Crowdfunding websites are more flexible than peer-to-peer lending sites. Investors can fund projects that offer an equity stake, a piece of the action. Or they can lend money interest-only, or lend on fixed amortization schedule, or make a balloon loan.

Many of these websites thoroughly screen the borrowers themselves, and underwrite and fund the deals. They then hope that online investors will invest in the deals, to cover the capital outlay and free up cash to fund the next set of deals.

Historically, businesses (including real estate investors) could not publicly advertise opportunities to invest money in their “private security investments.” Likewise, Average Joes were prohibited by Uncle Sam from investing in these kinds of investments: only accredited investors could do so, and to be one you had to be wealthy.

Not anymore. As of this year, the federal government changed the rules for for private securities investments, allowing everyday people to invest money through real estate crowdfunding websites. If an outside investor likes the look of a particular real estate project, she can invest as little as $1,000 in that project.

And for outside investors who prefer to invest in a pool of loans, rather than a single investor’s project? Increasing numbers of crowdfunding sites are offering this pooled investment format instead.

Theoretically a developer or real estate investor could borrow an indefinite amount of money from crowdfunding websites, but the underwriting process is longer than personal P2P lenders. Qualifying borrowers will likely wait at least a week for money, and more often 3-6 weeks.

 

Specialty Services & Everything in Between

Many of these websites offer funding for a specific niche. For small business loans, FundingCircle is an available option. For consumer debt, British company ZOPA is still very much powered by peers. And of course there are plenty of platforms for real estate investing.

The most popular are Lendvious, Patch of Land, Money360 and RealtyShares. But don’t expect these online services to replace your conventional mortgage; with RealtyShares interest rates starting at 9% for residential loans and 12% for commercial loans, these are not cheap. The loan terms, conversely, are teeny tiny: 6-24 months for residential, 1-10 years for commercial loans.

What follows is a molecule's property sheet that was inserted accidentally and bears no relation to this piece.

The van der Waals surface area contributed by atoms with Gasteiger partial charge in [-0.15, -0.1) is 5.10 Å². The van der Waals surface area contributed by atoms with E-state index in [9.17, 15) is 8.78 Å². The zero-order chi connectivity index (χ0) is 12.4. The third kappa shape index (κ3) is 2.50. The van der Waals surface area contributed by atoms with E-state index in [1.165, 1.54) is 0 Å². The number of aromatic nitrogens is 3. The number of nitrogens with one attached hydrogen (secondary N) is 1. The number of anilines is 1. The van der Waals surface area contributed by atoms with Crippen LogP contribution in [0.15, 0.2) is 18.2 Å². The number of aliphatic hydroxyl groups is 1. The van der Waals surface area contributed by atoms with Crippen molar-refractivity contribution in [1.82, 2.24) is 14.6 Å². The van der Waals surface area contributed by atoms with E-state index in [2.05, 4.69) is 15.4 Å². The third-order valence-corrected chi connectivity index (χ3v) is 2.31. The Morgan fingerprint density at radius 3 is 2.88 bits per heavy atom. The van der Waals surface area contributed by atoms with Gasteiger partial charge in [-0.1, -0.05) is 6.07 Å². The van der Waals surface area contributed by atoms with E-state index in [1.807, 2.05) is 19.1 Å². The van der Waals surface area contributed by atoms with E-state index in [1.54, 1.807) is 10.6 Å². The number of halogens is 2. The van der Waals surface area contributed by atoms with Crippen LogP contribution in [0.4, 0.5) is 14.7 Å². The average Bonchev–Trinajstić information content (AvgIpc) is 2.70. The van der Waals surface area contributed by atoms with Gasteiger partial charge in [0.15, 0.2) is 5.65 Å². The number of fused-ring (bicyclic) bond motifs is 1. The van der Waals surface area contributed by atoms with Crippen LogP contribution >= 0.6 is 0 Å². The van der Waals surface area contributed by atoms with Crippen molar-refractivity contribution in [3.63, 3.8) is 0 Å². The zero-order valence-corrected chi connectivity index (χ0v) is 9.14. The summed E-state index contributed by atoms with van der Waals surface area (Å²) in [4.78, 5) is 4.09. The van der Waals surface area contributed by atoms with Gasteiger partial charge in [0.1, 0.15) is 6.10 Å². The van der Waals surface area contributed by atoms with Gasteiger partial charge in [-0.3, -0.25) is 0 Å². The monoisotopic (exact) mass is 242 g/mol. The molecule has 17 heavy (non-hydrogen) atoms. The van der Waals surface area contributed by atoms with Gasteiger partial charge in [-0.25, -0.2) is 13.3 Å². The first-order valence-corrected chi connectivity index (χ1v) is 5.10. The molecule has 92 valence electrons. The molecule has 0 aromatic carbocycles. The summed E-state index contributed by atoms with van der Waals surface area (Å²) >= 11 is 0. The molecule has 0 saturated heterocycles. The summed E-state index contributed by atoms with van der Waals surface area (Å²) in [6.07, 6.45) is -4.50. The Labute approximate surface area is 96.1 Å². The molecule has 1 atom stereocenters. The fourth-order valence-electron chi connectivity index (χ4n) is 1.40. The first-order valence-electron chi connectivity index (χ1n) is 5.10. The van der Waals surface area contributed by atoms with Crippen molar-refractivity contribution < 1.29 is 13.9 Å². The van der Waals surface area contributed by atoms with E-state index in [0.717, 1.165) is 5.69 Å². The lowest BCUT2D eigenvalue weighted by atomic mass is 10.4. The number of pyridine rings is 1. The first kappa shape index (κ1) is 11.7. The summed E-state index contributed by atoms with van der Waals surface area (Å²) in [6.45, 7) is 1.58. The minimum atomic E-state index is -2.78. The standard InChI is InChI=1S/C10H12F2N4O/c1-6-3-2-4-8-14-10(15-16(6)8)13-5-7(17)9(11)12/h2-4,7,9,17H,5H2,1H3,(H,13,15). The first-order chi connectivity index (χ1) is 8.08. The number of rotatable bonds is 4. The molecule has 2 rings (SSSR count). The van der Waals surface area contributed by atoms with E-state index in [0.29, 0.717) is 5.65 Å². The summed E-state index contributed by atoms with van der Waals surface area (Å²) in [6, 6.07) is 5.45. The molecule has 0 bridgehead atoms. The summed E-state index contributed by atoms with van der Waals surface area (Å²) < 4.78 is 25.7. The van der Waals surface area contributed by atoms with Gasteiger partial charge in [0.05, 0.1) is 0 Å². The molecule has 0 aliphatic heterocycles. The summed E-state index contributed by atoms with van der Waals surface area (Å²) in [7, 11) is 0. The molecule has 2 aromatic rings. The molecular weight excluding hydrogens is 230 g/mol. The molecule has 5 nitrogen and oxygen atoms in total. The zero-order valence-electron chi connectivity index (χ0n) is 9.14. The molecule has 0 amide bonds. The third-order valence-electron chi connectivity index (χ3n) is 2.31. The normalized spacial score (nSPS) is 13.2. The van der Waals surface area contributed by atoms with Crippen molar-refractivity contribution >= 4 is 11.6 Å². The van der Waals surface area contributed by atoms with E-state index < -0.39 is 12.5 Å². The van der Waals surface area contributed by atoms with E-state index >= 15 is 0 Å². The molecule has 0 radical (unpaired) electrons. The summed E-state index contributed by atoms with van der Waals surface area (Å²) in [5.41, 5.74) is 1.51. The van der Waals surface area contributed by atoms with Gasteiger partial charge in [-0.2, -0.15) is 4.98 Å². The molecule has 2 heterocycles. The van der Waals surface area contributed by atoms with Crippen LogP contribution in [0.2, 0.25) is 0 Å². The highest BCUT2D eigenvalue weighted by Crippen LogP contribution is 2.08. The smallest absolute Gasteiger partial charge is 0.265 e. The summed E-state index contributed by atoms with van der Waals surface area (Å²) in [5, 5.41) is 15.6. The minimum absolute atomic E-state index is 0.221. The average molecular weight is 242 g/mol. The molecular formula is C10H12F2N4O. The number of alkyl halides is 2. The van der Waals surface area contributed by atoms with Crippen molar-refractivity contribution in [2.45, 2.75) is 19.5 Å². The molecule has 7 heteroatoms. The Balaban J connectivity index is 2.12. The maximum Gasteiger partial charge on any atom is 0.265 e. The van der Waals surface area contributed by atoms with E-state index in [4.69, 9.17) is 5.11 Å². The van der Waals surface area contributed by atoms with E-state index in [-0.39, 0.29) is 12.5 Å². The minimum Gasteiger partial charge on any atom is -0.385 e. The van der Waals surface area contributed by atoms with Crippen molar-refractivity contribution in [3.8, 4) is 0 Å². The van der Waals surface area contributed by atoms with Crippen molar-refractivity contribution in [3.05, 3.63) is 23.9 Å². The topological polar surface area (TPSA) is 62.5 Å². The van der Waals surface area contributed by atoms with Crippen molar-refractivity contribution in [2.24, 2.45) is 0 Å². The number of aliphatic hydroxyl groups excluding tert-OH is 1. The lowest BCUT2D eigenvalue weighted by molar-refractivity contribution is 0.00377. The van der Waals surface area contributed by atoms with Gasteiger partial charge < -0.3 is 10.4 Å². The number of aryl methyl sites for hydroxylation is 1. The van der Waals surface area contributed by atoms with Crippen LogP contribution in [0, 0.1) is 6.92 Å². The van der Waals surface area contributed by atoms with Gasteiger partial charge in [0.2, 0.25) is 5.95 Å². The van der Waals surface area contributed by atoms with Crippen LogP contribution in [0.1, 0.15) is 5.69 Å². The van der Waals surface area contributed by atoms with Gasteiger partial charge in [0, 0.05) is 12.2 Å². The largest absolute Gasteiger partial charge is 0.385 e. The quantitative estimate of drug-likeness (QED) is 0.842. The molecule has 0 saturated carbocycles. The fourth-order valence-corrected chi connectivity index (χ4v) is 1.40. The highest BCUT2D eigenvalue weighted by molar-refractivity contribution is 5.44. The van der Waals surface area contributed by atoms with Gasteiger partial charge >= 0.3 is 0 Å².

Patch of Land offers residential loans starting at 7.99%, and for slightly longer terms up to 36 months. But these are interest-only loans, at a maximum loan-to-value (LTV) ratio of 80%. And trust me: your real-life loan terms will be worse than these advertised best-case scenarios.

In other words, these real estate-oriented funding websites have more in common with hard money lenders than with traditional mortgage lenders.

Still, for short-term funding of a renovation project, a flip or maybe bridge financing, these could work nicely. On the commercial side, they could be a workable alternative to traditional commercial loans, for borrowers who can’t yet qualify for better loan terms.

The upshot is that these are one more option in the toolbox. No miracles here, or even a first choice option, but P2P loans are worth keeping in mind. You never know when you’ll need a quick $40,000.

Next week: the next in our Unconventional Financing for Real Estate Investing series will cover hard money loans. Keep your eyes peeled!

Have you tried P2P or crowdfunding websites for your real estate investments? How’d it go? Would you recommend it for other investors and landlords?